Tuesday, May 10, 2011

A Mother's Day Visit

My 87-year-old mother lives in an assisted-living facility and is in the unyielding grip of Alzheimer’s, moving steadily toward the late stages. She retains some recognition of the names and faces of her immediate family members, but she has difficulty with the specific relationships. She still has a grasp of the concept of family, however, and the deep meaning it still holds for her, even if she can’t quickly resurrect someone’s spot in the family tree.

We visited her on Mother’s Day, bringing milk chocolate which she still indulges with a childlike enthusiasm, and chocolate-chip cookies which also raises her eyebrows and produces a mischievous grin. My son and daughter-in-law brought along their 4-year-old daughter and 8-month-old son, the sight of which instantly relegated the chocolate to insignificance. Those kids brightened her day like nothing else, like they always do. And while she greatly enjoys the adult visitors, nothing transforms her face quite like the visit of one of her great-grandchildren.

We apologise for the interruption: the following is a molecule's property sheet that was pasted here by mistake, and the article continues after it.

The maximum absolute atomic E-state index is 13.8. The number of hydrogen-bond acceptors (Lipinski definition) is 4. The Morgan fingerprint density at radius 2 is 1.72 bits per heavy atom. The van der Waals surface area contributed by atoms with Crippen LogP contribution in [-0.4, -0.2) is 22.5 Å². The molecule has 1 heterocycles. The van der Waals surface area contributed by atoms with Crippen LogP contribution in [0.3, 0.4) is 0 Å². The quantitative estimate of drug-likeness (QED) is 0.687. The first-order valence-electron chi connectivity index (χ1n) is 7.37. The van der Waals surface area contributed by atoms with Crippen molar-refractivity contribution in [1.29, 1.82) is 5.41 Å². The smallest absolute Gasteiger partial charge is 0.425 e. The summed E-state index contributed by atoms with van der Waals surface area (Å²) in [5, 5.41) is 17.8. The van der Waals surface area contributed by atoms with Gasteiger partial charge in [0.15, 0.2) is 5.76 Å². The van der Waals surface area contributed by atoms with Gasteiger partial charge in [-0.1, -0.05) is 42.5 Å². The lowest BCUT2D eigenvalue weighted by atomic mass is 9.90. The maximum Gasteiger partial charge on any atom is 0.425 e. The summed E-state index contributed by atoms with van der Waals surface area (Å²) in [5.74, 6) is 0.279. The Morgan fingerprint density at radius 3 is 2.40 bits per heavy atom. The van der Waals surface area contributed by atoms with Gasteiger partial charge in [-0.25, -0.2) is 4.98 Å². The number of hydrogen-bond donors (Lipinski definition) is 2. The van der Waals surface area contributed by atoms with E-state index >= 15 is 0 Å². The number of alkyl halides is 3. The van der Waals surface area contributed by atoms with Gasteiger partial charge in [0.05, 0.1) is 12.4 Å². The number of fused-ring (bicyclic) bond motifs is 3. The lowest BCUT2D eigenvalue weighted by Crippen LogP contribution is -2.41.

Nothing. Not the latest chit-chat nor the cookies nor the resident cat who saunters in for a visit.

We stayed for a little while, and the children warmed to her. She has a heart for kids, and they can sense it. It’s in her eyes. And her smile. And her gentle touch. Even under the circumstances.

When we made ready to leave, she commented on just how special the visit had been for her, how much she had enjoyed it.”We were all together,” she said with evident satisfaction. And it showed on her face, exactly like it would have had the visit been twenty years ago, or forty years ago. I know that expression as clearly as I know anything, as timeless and unchanged as if I myself had been the child.

I was glad for the visit. Glad for her. Glad for us. And especially grateful that her love of family still somehow resides in her mind, and especially in her heart, despite the harshness of her disease.

She’s truly still a gift. Even the kids can somehow see that.

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